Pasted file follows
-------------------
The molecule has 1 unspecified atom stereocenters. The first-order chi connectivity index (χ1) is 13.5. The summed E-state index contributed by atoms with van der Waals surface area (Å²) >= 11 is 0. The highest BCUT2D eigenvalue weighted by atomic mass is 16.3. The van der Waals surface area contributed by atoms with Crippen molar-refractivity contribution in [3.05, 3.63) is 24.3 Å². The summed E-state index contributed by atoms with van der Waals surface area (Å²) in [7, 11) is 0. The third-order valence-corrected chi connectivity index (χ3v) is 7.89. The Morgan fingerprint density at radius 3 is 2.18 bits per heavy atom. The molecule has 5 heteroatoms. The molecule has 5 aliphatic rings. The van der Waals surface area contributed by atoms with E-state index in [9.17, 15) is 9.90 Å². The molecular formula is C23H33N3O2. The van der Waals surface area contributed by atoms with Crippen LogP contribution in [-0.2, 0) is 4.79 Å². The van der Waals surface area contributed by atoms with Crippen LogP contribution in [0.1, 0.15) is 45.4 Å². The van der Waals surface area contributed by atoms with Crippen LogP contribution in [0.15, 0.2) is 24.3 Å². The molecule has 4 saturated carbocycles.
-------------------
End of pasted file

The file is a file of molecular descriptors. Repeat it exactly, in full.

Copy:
The molecule has 1 unspecified atom stereocenters. The first-order chi connectivity index (χ1) is 13.5. The summed E-state index contributed by atoms with van der Waals surface area (Å²) >= 11 is 0. The highest BCUT2D eigenvalue weighted by atomic mass is 16.3. The van der Waals surface area contributed by atoms with Crippen molar-refractivity contribution in [3.05, 3.63) is 24.3 Å². The summed E-state index contributed by atoms with van der Waals surface area (Å²) in [7, 11) is 0. The third-order valence-corrected chi connectivity index (χ3v) is 7.89. The Morgan fingerprint density at radius 3 is 2.18 bits per heavy atom. The molecule has 5 heteroatoms. The molecule has 5 aliphatic rings. The van der Waals surface area contributed by atoms with E-state index in [9.17, 15) is 9.90 Å². The molecular formula is C23H33N3O2. The van der Waals surface area contributed by atoms with Crippen LogP contribution in [-0.2, 0) is 4.79 Å². The van der Waals surface area contributed by atoms with Crippen LogP contribution in [0.1, 0.15) is 45.4 Å². The van der Waals surface area contributed by atoms with Crippen LogP contribution in [0.15, 0.2) is 24.3 Å². The molecule has 4 saturated carbocycles.